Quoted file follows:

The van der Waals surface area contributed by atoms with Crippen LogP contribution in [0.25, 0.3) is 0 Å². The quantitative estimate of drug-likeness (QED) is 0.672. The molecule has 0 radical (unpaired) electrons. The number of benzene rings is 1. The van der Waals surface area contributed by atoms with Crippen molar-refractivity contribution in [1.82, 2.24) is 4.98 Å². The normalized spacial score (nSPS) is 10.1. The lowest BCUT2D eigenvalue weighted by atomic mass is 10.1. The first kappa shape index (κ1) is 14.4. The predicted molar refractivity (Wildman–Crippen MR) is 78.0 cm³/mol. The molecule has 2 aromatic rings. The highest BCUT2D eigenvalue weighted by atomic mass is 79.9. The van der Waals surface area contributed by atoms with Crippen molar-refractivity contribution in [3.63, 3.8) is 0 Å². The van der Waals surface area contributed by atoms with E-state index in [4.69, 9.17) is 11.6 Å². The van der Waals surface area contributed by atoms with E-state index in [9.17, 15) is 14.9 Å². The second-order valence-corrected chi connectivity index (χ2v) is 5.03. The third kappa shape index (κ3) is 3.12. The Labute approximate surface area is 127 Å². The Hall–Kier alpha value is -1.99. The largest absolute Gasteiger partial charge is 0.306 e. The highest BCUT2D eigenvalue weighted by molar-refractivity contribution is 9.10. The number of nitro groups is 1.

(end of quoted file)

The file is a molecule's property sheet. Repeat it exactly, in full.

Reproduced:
The van der Waals surface area contributed by atoms with Crippen LogP contribution in [0.25, 0.3) is 0 Å². The quantitative estimate of drug-likeness (QED) is 0.672. The molecule has 0 radical (unpaired) electrons. The number of benzene rings is 1. The van der Waals surface area contributed by atoms with Crippen molar-refractivity contribution in [1.82, 2.24) is 4.98 Å². The normalized spacial score (nSPS) is 10.1. The lowest BCUT2D eigenvalue weighted by atomic mass is 10.1. The first kappa shape index (κ1) is 14.4. The predicted molar refractivity (Wildman–Crippen MR) is 78.0 cm³/mol. The molecule has 2 aromatic rings. The highest BCUT2D eigenvalue weighted by atomic mass is 79.9. The van der Waals surface area contributed by atoms with Crippen molar-refractivity contribution in [3.63, 3.8) is 0 Å². The van der Waals surface area contributed by atoms with E-state index in [4.69, 9.17) is 11.6 Å². The van der Waals surface area contributed by atoms with E-state index in [9.17, 15) is 14.9 Å². The second-order valence-corrected chi connectivity index (χ2v) is 5.03. The third kappa shape index (κ3) is 3.12. The Labute approximate surface area is 127 Å². The Hall–Kier alpha value is -1.99. The largest absolute Gasteiger partial charge is 0.306 e. The highest BCUT2D eigenvalue weighted by molar-refractivity contribution is 9.10. The number of nitro groups is 1.